Response to CISA Advisory (AA24-131A): #StopRansomware: Black Basta

AttackIQ has released a new attack graph in response to the recently published CISA Advisory (AA24-131A) which disseminates known Tactics, Techniques, and Procedures (TTPs) and Indicators of Compromise (IOCs) associated to Black Basta ransomware, a ransomware variant whose operators have encrypted and stolen data from at least 12 out of 16 critical infrastructure sectors, including the Healthcare and Public Health (HPH) Sector. Read More

On May 10, 2024, the Cybersecurity and Infrastructure Security Agency (CISA), Federal Bureau of Investigation (FBI), the Department of Health and Human Services (HHS), and Multi-State Information Sharing and Analysis Center (MS-ISAC) released a joint Cybersecurity Advisory (CSA) to provide information on Black Basta, a ransomware variant whose actors have encrypted and stolen data from at least 12 out of 16 critical infrastructure sectors, including the Healthcare and Public Health (HPH) Sector.

This joint CSA is a continuation of CISA’s ongoing #StopRansomware effort to arm defenders with the intelligence they need to combat different ransomware variants and ransomware threat actors.

AttackIQ has previously emulated the behaviors associated with the Black Basta ransomware in January 2023, through the release of a full-scale attack graph that focused on the eCrime malware known as QakBot, which culminated in the deployment of this ransomware strain.

Black Basta is a ransomware variant developed and operated by the group of the same name under the Ransomware as a Service (RaaS) business model that has been active since April 2022. However, evidence suggests that it has been in development since February 2022.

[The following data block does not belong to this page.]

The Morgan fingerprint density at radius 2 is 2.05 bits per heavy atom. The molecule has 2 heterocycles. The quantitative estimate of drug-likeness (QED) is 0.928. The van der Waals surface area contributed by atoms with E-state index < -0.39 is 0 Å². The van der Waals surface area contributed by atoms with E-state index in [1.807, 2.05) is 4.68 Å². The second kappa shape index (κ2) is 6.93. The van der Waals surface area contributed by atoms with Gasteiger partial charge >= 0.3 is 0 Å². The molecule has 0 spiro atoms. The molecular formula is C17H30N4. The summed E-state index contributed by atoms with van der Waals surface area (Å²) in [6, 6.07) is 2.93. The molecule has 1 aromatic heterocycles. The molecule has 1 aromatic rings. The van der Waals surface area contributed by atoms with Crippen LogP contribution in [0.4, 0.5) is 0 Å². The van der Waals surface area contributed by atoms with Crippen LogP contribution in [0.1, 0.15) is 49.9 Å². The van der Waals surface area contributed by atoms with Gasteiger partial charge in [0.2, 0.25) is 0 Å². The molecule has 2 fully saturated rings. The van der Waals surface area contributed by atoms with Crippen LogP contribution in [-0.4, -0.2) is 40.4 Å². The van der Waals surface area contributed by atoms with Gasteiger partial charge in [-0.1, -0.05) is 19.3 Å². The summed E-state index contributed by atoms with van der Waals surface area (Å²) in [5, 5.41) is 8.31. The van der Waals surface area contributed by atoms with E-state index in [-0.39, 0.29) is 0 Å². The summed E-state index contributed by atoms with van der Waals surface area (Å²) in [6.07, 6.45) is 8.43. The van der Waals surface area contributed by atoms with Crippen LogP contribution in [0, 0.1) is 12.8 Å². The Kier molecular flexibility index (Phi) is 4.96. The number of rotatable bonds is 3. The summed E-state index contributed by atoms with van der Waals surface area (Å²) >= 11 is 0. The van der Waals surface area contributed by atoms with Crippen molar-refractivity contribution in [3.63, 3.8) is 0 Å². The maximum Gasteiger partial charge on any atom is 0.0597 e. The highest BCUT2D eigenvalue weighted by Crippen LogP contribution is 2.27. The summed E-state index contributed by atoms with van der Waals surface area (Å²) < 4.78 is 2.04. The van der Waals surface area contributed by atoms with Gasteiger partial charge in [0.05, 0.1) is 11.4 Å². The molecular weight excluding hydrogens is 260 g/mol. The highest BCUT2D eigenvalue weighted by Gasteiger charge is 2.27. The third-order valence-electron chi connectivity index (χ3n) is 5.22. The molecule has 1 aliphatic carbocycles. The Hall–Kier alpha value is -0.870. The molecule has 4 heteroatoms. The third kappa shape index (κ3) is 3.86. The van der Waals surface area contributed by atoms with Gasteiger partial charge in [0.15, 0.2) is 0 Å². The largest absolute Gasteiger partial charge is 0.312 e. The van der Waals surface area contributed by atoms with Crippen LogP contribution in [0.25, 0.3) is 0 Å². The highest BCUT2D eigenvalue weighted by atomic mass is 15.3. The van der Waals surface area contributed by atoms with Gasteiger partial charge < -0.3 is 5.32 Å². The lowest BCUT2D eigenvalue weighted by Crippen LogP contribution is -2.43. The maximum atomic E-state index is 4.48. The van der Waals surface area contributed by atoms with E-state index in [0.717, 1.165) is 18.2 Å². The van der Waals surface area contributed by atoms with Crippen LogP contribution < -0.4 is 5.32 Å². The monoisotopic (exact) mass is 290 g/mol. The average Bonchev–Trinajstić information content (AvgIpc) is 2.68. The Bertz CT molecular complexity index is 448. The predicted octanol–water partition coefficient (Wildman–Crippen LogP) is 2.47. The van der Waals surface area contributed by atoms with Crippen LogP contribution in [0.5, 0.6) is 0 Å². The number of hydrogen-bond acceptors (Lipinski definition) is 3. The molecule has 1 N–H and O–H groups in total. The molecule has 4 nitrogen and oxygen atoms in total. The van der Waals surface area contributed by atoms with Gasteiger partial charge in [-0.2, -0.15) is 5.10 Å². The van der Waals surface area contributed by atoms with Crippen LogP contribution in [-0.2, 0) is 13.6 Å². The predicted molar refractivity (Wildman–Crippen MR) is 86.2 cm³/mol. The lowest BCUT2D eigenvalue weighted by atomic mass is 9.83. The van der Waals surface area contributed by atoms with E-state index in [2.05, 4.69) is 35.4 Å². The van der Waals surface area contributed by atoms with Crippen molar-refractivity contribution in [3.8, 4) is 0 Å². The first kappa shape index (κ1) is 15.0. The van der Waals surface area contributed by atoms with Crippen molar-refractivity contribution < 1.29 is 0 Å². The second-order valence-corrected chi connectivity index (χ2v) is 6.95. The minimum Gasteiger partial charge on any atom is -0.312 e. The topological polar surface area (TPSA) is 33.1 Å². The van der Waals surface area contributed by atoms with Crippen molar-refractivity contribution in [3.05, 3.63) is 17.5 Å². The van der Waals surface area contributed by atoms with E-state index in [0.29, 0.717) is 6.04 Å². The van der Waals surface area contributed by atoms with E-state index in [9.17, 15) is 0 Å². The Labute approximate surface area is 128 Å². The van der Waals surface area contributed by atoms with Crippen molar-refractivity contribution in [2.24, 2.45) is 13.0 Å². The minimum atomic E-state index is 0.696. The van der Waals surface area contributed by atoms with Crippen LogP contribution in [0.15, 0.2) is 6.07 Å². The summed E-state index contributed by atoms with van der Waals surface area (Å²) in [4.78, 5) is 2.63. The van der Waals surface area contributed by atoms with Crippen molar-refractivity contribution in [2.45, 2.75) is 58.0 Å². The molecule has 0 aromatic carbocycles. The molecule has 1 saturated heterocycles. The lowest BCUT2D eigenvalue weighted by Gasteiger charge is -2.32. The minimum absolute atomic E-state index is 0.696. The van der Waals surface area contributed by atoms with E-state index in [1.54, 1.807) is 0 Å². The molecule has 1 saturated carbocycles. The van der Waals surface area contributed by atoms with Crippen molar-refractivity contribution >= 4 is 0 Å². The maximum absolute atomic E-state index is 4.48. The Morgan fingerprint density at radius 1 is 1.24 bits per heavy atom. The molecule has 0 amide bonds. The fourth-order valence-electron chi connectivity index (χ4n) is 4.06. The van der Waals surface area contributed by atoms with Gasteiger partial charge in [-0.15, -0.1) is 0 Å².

Affiliates of the ransomware have been actively deploying it and extorting organizations since its emergence. The same have been observed targeting organizations in the U.S. with a particular focus on the Construction and Manufacturing industries. Additionally, they have targeted the Professional Services, Financial Services, Healthcare & Life Sciences, and Energy, Resources and Utilities sectors.

The ransomware uses the double extension technique, in which in addition to encrypting the information on the target organizations’ systems and demanding a ransom to make decryption possible, it also exfiltrates sensitive information which is published on a Dedicated Leak Site (DLS) if the organization chooses not to pay the ransom.

AttackIQ has released a new attack graph that emulates the various Tactics, Techniques and Procedures (TTPs) exhibited by Black Basta ransomware during recent activities with the aim of helping customers validate their security controls and their ability to defend against this worldwide threat.